Activists received unsettling proof of this fact on August 1. When the military ejected the tent protestors from Tahrir, shopkeepers and passersby cheered them on.

IF EGYPTIAN LIBERALS can’t do much to influence the military, who can? The United States government, for one, has the kind of leverage over Egypt’s armed forces that activists could only dream of. According to an official source familiar with the U.S. government’s operations in Egypt, there are around 300 U.S. military personnel in Egypt, along with “tens of thousands” of military contractors. Cairo is home to the world’s only production line for the M1 tank. According to the source, SCAF is concerned with creating the political conditions that “allow the military to continue its business relations with the United States.” The Egyptian military also has a badly antiquated armored corps, some of it dating from Egypt’s pre-Camp David Treaty alliance with the Soviet Union. The Egyptian military needs American money, but it is also in dire need of American guns. 

The U.S. could easily leverage its influence with the Egyptian military in exchange for relatively small but important political concessions, like the admission of monitors into the country for parliamentary elections, or the release of activists currently under military detention. (Washington already gives grants totaling over $100 million a year to Egyptian pro-democracy groups and NGOs.) Yet, so far, it has done little to directly pressure SCAF. On July 28, days after the military council announced that it would not allow election monitors into the country, State Department spokesperson Mark Toner affirmed that SCAF was “leading this transition towards a democratic change and elections.” He said that the admission of election monitors was “ultimately … a decision for the Egyptian people to make.” That same week, several high-ranking Egyptian military officers made an official visit to Washington, meeting with both Pentagon officials and members of Congress. And the State Department and U.S. defense establishment are reluctant to clash with Egypt’s military leadership.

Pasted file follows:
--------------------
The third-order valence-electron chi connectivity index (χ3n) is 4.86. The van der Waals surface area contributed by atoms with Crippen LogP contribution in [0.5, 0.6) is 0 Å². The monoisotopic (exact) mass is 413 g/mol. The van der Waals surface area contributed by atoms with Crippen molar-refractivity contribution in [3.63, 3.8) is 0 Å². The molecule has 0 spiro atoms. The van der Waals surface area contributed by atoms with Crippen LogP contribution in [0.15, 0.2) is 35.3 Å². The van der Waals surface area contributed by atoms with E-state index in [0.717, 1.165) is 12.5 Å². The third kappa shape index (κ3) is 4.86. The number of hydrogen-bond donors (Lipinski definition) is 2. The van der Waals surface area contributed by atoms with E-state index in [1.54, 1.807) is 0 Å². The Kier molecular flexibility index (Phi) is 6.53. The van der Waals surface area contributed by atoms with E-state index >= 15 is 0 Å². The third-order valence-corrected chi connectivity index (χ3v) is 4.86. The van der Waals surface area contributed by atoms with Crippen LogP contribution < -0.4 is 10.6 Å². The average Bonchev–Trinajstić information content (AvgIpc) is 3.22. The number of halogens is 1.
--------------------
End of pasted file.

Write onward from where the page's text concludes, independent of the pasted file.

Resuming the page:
After the parliamentary elections, Egypt could soon find itself under the first civilian government chosen by its people in the country’s history. But, given its entrenched popularity and influence, along with the reluctance of the Egyptian public, liberal activists, and the U.S. to challenge it, the military will still hold disproportionate sway over the Egypt’s politics and economy. In other words, Egypt will find itself in a place similar to where it was before January 25: beholden to the self-interest of those in power.

Armin Rosen is a freelance writer.